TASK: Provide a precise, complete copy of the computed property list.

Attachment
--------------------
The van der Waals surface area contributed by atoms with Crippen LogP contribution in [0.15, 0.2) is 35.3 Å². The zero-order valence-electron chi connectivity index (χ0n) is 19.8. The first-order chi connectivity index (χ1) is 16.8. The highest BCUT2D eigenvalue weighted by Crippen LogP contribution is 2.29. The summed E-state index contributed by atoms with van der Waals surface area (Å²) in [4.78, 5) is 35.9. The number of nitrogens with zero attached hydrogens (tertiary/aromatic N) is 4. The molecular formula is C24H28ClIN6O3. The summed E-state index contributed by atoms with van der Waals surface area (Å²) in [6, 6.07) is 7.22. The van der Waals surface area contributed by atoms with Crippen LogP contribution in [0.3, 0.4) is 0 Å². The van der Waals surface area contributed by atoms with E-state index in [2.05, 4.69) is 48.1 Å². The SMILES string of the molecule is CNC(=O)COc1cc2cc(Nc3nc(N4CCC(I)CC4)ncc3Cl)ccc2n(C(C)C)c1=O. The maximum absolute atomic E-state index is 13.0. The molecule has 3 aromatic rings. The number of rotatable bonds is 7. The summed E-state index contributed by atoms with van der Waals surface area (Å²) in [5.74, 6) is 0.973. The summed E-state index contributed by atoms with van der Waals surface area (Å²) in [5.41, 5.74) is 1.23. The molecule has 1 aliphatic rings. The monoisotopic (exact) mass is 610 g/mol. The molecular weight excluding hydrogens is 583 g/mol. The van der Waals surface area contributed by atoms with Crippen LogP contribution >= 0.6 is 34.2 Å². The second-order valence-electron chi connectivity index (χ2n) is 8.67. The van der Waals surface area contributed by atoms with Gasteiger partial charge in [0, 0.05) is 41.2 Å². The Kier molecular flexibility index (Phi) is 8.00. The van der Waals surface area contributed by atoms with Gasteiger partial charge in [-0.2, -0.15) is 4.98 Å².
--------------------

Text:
The van der Waals surface area contributed by atoms with Crippen LogP contribution in [0.15, 0.2) is 35.3 Å². The zero-order valence-electron chi connectivity index (χ0n) is 19.8. The first-order chi connectivity index (χ1) is 16.8. The highest BCUT2D eigenvalue weighted by Crippen LogP contribution is 2.29. The summed E-state index contributed by atoms with van der Waals surface area (Å²) in [4.78, 5) is 35.9. The number of nitrogens with zero attached hydrogens (tertiary/aromatic N) is 4. The molecular formula is C24H28ClIN6O3. The summed E-state index contributed by atoms with van der Waals surface area (Å²) in [6, 6.07) is 7.22. The van der Waals surface area contributed by atoms with Crippen LogP contribution in [0.3, 0.4) is 0 Å². The van der Waals surface area contributed by atoms with E-state index in [2.05, 4.69) is 48.1 Å². The SMILES string of the molecule is CNC(=O)COc1cc2cc(Nc3nc(N4CCC(I)CC4)ncc3Cl)ccc2n(C(C)C)c1=O. The maximum absolute atomic E-state index is 13.0. The molecule has 3 aromatic rings. The number of rotatable bonds is 7. The summed E-state index contributed by atoms with van der Waals surface area (Å²) in [5.74, 6) is 0.973. The summed E-state index contributed by atoms with van der Waals surface area (Å²) in [5.41, 5.74) is 1.23. The molecule has 1 aliphatic rings. The monoisotopic (exact) mass is 610 g/mol. The molecular weight excluding hydrogens is 583 g/mol. The van der Waals surface area contributed by atoms with Crippen LogP contribution >= 0.6 is 34.2 Å². The second-order valence-electron chi connectivity index (χ2n) is 8.67. The van der Waals surface area contributed by atoms with Gasteiger partial charge in [0, 0.05) is 41.2 Å². The Kier molecular flexibility index (Phi) is 8.00. The van der Waals surface area contributed by atoms with Gasteiger partial charge in [-0.2, -0.15) is 4.98 Å².